The Farrelly brothers have created a working environment in which it would be absurd, if not practically impossible, to keep up pretenses or put on airs. The office space is so warm and fun and conducive to creativity that not only would a phony be easy to spot, it’s hard to imagine that type of person would be drawn to a place where there is such an utter lack of Hollywood artifice anyway. This place is about the work. I imagine this is how making art should feel—joyous, inspired, unstructured. That these guys have made so much money seems like the icing, not the cake. Their success seems almost an accident. but most assuredly it is not. The Farrellys are smart and driven and purposeful, but somehow with just the right balance and motivation. There is a great desire to get things done. There is little emphasis on who gets credit. One person’s gain means everybody moves forward. These two men, these Farrelly brothers, surrounded by lifelong friends and extended family, take their licks as a team and know that their victories are made sweeter because they are shared. Observing them is both wonderful and inspiring.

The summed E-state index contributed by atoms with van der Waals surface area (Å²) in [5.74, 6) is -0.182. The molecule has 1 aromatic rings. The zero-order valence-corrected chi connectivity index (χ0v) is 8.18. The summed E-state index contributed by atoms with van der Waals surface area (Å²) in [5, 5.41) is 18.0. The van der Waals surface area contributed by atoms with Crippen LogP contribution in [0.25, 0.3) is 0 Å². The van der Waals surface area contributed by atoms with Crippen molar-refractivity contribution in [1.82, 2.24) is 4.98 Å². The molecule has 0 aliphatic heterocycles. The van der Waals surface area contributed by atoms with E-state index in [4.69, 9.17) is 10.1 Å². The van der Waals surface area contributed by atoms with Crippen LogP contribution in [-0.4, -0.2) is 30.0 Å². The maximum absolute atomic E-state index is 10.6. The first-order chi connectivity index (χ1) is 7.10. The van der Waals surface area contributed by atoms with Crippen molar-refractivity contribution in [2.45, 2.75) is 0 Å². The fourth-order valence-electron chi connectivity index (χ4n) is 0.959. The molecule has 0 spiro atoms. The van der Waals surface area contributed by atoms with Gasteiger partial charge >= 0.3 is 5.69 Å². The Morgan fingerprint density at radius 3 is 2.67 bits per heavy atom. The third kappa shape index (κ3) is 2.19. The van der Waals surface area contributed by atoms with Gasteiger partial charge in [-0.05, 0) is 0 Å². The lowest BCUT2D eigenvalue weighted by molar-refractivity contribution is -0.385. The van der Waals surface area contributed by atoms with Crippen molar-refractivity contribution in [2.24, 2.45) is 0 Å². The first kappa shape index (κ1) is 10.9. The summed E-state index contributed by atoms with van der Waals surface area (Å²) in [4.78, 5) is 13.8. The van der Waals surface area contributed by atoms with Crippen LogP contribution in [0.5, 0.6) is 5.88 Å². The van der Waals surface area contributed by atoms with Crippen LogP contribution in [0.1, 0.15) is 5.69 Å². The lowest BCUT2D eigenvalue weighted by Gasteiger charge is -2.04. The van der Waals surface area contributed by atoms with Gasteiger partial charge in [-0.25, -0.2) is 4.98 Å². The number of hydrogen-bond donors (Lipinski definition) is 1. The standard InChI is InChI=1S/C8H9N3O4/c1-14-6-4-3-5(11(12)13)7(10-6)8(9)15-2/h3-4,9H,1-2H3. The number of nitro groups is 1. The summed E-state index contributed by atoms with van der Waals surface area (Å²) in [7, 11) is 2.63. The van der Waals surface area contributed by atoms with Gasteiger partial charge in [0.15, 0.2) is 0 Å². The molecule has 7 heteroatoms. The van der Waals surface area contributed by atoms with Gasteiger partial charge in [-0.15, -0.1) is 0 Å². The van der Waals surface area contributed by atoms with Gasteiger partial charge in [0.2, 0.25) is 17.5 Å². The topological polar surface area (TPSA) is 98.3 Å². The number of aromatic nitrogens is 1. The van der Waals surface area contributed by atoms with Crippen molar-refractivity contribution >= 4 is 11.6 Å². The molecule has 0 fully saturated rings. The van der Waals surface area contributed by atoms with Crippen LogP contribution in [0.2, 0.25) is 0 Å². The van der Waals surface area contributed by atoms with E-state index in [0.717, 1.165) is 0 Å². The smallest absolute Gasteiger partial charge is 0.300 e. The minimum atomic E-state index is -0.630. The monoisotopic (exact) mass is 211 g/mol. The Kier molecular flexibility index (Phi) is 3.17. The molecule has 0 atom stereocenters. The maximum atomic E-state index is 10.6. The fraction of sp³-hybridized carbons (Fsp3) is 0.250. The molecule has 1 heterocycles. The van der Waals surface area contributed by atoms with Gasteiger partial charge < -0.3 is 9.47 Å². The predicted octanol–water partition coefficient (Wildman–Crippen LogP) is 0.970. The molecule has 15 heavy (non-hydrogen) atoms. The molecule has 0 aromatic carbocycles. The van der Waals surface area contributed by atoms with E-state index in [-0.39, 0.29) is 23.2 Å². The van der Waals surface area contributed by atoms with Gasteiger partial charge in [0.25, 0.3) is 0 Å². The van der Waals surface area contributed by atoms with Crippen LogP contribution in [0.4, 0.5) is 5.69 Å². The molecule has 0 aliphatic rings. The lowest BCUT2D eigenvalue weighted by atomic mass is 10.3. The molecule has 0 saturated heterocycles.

I expected to meet a goofball, possibly a cynic—definitely a Hollywood director. Instead. 1 met a man who is a father, a brother, an advocate, a humorist—a person short on sanctimony, long on action. Peter Farrelly is the kind of rare individual who makes you believe that lofty things are possible, a man impassioned by a desire to live life fully and to see that others get to share in such a pursuit.
I’ve lived in Los Angeles and worked in Hollywood for over a decade-long enough to be surprised or impressed by very little. Peter Farrelly did both, and I am grateful.
by Hope Allen